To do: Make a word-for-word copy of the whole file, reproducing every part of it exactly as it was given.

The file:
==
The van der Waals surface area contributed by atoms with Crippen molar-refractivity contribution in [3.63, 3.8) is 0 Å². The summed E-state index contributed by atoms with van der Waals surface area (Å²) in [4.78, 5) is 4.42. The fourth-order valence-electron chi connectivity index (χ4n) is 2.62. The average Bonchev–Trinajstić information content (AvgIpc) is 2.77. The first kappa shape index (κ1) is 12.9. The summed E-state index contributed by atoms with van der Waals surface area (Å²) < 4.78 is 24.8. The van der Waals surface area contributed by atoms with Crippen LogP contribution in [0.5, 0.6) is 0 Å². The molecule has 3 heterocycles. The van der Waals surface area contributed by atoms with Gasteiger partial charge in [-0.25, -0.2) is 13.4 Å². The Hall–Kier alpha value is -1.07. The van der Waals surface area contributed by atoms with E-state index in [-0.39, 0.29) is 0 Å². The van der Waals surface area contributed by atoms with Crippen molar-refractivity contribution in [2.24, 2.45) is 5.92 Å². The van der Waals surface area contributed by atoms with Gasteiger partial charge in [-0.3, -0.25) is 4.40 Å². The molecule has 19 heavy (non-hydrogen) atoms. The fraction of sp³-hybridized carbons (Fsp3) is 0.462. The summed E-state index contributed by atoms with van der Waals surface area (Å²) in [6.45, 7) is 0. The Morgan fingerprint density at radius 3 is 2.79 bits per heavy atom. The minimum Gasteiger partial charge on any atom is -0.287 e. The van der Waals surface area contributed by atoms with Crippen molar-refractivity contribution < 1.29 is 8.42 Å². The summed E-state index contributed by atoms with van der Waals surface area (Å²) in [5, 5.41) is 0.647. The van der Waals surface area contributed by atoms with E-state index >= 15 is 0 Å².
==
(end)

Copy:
The van der Waals surface area contributed by atoms with Crippen molar-refractivity contribution in [3.63, 3.8) is 0 Å². The summed E-state index contributed by atoms with van der Waals surface area (Å²) in [4.78, 5) is 4.42. The fourth-order valence-electron chi connectivity index (χ4n) is 2.62. The average Bonchev–Trinajstić information content (AvgIpc) is 2.77. The first kappa shape index (κ1) is 12.9. The summed E-state index contributed by atoms with van der Waals surface area (Å²) < 4.78 is 24.8. The van der Waals surface area contributed by atoms with Crippen LogP contribution in [0.5, 0.6) is 0 Å². The molecule has 3 heterocycles. The van der Waals surface area contributed by atoms with Gasteiger partial charge in [-0.25, -0.2) is 13.4 Å². The Hall–Kier alpha value is -1.07. The van der Waals surface area contributed by atoms with E-state index in [-0.39, 0.29) is 0 Å². The van der Waals surface area contributed by atoms with Crippen molar-refractivity contribution in [2.24, 2.45) is 5.92 Å². The van der Waals surface area contributed by atoms with Gasteiger partial charge in [-0.3, -0.25) is 4.40 Å². The molecule has 19 heavy (non-hydrogen) atoms. The fraction of sp³-hybridized carbons (Fsp3) is 0.462. The summed E-state index contributed by atoms with van der Waals surface area (Å²) in [6.45, 7) is 0. The Morgan fingerprint density at radius 3 is 2.79 bits per heavy atom. The minimum Gasteiger partial charge on any atom is -0.287 e. The van der Waals surface area contributed by atoms with Crippen molar-refractivity contribution < 1.29 is 8.42 Å². The summed E-state index contributed by atoms with van der Waals surface area (Å²) in [5, 5.41) is 0.647. The van der Waals surface area contributed by atoms with E-state index >= 15 is 0 Å².